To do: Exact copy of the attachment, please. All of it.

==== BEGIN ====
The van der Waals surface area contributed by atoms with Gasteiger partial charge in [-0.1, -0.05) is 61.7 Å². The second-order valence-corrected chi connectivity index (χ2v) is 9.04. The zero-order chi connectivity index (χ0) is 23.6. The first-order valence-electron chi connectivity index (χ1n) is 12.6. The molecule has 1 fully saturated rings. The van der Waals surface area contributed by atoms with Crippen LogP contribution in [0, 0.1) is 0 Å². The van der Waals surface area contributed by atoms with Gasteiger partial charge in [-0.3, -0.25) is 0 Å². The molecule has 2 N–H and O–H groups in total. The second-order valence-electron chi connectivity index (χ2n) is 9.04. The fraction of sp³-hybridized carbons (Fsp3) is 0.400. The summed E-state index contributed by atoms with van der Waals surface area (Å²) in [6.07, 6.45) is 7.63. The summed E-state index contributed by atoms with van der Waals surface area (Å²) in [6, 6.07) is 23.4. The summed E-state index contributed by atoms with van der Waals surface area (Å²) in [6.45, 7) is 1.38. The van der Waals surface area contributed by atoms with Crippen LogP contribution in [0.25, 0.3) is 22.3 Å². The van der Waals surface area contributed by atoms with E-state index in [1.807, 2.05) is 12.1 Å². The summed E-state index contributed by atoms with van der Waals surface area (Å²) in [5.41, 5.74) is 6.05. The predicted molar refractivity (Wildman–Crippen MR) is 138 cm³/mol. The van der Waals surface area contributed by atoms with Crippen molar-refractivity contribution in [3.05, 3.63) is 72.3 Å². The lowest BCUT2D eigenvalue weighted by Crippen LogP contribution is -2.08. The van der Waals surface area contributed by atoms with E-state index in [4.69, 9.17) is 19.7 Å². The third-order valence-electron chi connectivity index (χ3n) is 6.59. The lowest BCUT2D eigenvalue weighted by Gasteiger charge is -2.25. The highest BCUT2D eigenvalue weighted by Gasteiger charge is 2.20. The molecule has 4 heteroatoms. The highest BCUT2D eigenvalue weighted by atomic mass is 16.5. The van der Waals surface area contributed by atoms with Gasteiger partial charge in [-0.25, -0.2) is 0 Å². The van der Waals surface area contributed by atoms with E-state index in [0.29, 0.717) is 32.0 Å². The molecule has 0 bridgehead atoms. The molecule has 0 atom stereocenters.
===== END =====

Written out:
The van der Waals surface area contributed by atoms with Gasteiger partial charge in [-0.1, -0.05) is 61.7 Å². The second-order valence-corrected chi connectivity index (χ2v) is 9.04. The zero-order chi connectivity index (χ0) is 23.6. The first-order valence-electron chi connectivity index (χ1n) is 12.6. The molecule has 1 fully saturated rings. The van der Waals surface area contributed by atoms with Crippen LogP contribution in [0, 0.1) is 0 Å². The van der Waals surface area contributed by atoms with Gasteiger partial charge in [-0.3, -0.25) is 0 Å². The molecule has 2 N–H and O–H groups in total. The second-order valence-electron chi connectivity index (χ2n) is 9.04. The fraction of sp³-hybridized carbons (Fsp3) is 0.400. The summed E-state index contributed by atoms with van der Waals surface area (Å²) in [6.07, 6.45) is 7.63. The summed E-state index contributed by atoms with van der Waals surface area (Å²) in [6, 6.07) is 23.4. The summed E-state index contributed by atoms with van der Waals surface area (Å²) in [6.45, 7) is 1.38. The van der Waals surface area contributed by atoms with Crippen LogP contribution in [0.25, 0.3) is 22.3 Å². The van der Waals surface area contributed by atoms with E-state index in [1.807, 2.05) is 12.1 Å². The summed E-state index contributed by atoms with van der Waals surface area (Å²) in [5.41, 5.74) is 6.05. The predicted molar refractivity (Wildman–Crippen MR) is 138 cm³/mol. The van der Waals surface area contributed by atoms with Crippen molar-refractivity contribution in [3.05, 3.63) is 72.3 Å². The lowest BCUT2D eigenvalue weighted by Crippen LogP contribution is -2.08. The van der Waals surface area contributed by atoms with E-state index in [4.69, 9.17) is 19.7 Å². The third-order valence-electron chi connectivity index (χ3n) is 6.59. The lowest BCUT2D eigenvalue weighted by Gasteiger charge is -2.25. The highest BCUT2D eigenvalue weighted by Gasteiger charge is 2.20. The molecule has 4 heteroatoms. The highest BCUT2D eigenvalue weighted by atomic mass is 16.5. The van der Waals surface area contributed by atoms with Gasteiger partial charge in [-0.25, -0.2) is 0 Å². The van der Waals surface area contributed by atoms with E-state index in [0.29, 0.717) is 32.0 Å². The molecule has 0 bridgehead atoms. The molecule has 0 atom stereocenters.